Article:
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The Sustainable Edit

Dispatch #4: The Conscious Citizen

What does it mean to be a conscious citizen? In her new monthly column, senior strategic leader in sustainable and international development, Natasha Hafez, explores and expounds on precisely that. Join in her journey towards humanity with purpose.

The days gradually become longer, warmer weather is approaching, and the chorus of the early morning birdsong lets us know that the world has come to life again.  As I write this sitting on my terrace, I can spot the emerging buds of tulips, crocuses, and daffodils all the while feeling the sun’s rays recharging my soular battery. The familiar fragrance of spring is in the air, a season of new beginnings, triggering a looming question mark that is hovering over my thoughts: When can I travel again like I used to?

My passport is dusty and I, like many other Citizen Femmes, am suffering with an incurable case of wanderlust. After spending much of the last thirteen months in on-again, off-again lockdowns and quarantine, a yearning desire to pull out the suitcases and experience something life-changing and new is not all that uncommon. Exploring new flavours, learning new languages, experiencing new cultures, and maybe even understanding a bit of humanity along the way, travel (for work or pleasure) enriches us and makes the world we live in a better place.

With COVID-19 vaccines becoming more widely available in places like the US and UK, many of us feel ready and eager to start planning post-pandemic trips. As more and more individuals are getting vaccinated, there’s a feeling of relief in being protected, and an immediate desire to revert to how things used to be. However, the rollout (or lack thereof) of vaccines in some of the developed world (for example, Germany), and much of the developing world is still quite limited, such that another crisis could be emerging if not handled responsibly. What is our role in this, and how can we travel more consciously to help minimise impact and risk?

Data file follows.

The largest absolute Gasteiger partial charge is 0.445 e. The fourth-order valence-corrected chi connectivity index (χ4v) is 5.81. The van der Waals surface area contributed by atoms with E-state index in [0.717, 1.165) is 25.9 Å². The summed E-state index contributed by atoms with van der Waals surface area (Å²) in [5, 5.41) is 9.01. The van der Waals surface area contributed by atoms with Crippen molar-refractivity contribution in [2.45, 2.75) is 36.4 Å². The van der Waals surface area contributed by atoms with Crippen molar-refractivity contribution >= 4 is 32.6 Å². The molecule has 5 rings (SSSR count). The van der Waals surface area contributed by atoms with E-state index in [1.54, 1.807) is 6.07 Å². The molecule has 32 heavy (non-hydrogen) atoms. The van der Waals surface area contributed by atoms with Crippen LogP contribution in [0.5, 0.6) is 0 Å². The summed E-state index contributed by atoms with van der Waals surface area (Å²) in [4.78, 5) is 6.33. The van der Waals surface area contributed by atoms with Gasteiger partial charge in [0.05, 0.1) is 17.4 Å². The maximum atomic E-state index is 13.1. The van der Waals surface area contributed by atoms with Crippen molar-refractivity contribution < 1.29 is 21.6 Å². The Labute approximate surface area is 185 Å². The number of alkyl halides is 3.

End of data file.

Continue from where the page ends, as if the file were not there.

Earlier this month, I attended The World Bank and International Monetary Fund’s 2021 Virtual Spring Meetings. Thousands of delegates from member countries, finance and development ministers and experts, central bankers, academics, private sector executives, civil society, and members of the press come together biannually to discuss issues of global concern, such as the world economic outlook, global financial stability, poverty eradication, jobs and growth, economic development, and aid effectiveness.

Regional briefings, meetings, and press conferences at this year’s Spring Meetings focused on topics from economic recovery and debt, to food security and climate change. Concerns were raised and discussed at length on how inequitable access to COVID-19 tests, treatments, and vaccines in some countries poses a major threat — not just to those countries’ health systems, but to the world.

Although fully vaccinated people were recently cleared for travel by the Centers for Disease Control and Prevention (CDC), the extent to which those who are vaccinated can spread the virus to others remains unclear. Currently, governments are under serious pressure as they are competing to secure vaccines for their countries. This is not only bad for countries that cannot afford to secure vaccines, it is catastrophic for the global economy and for every individual. As world leaders come together, calling for an international treaty for pandemic preparedness and response, a new mantra is vastly spreading: ‘Nobody is safe until everyone is safe’.

We cannot go back to travelling safely and responsibly until everyone is protected, either directly by vaccine or through herd immunity. “We have to recognise that other people are still vulnerable […] even though you’re protected, by travelling, you could still be a vector for spreading the virus to others. We really have a global obligation to protect each other and work together,” says Dr. Lisa Maragakis, Senior Director of Infection Prevention for the Johns Hopkins Health System, Associate Professor of Medicine and Epidemiology at Johns Hopkins University School of Medicine and the Johns Hopkins Bloomberg School of Public Health.